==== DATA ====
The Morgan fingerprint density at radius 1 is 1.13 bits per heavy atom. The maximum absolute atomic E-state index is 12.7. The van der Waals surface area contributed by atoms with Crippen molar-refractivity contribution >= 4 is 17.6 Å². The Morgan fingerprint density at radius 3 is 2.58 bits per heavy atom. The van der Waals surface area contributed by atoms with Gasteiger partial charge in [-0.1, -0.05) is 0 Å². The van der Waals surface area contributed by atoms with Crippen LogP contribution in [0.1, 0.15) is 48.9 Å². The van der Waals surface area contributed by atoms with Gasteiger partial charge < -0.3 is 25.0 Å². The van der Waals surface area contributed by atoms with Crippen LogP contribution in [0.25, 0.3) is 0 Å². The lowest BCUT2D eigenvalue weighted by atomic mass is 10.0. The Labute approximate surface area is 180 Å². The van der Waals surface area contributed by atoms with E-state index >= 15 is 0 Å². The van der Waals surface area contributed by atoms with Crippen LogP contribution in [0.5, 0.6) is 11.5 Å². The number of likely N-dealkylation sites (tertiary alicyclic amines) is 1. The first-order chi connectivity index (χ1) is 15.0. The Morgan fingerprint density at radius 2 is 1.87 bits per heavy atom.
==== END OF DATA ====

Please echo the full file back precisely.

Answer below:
The Morgan fingerprint density at radius 1 is 1.13 bits per heavy atom. The maximum absolute atomic E-state index is 12.7. The van der Waals surface area contributed by atoms with Crippen molar-refractivity contribution >= 4 is 17.6 Å². The Morgan fingerprint density at radius 3 is 2.58 bits per heavy atom. The van der Waals surface area contributed by atoms with Gasteiger partial charge in [-0.1, -0.05) is 0 Å². The van der Waals surface area contributed by atoms with Crippen LogP contribution in [0.1, 0.15) is 48.9 Å². The van der Waals surface area contributed by atoms with Gasteiger partial charge < -0.3 is 25.0 Å². The van der Waals surface area contributed by atoms with Crippen LogP contribution in [0.25, 0.3) is 0 Å². The lowest BCUT2D eigenvalue weighted by atomic mass is 10.0. The Labute approximate surface area is 180 Å². The van der Waals surface area contributed by atoms with E-state index >= 15 is 0 Å². The van der Waals surface area contributed by atoms with Crippen LogP contribution in [0.5, 0.6) is 11.5 Å². The number of likely N-dealkylation sites (tertiary alicyclic amines) is 1. The first-order chi connectivity index (χ1) is 15.0. The Morgan fingerprint density at radius 2 is 1.87 bits per heavy atom.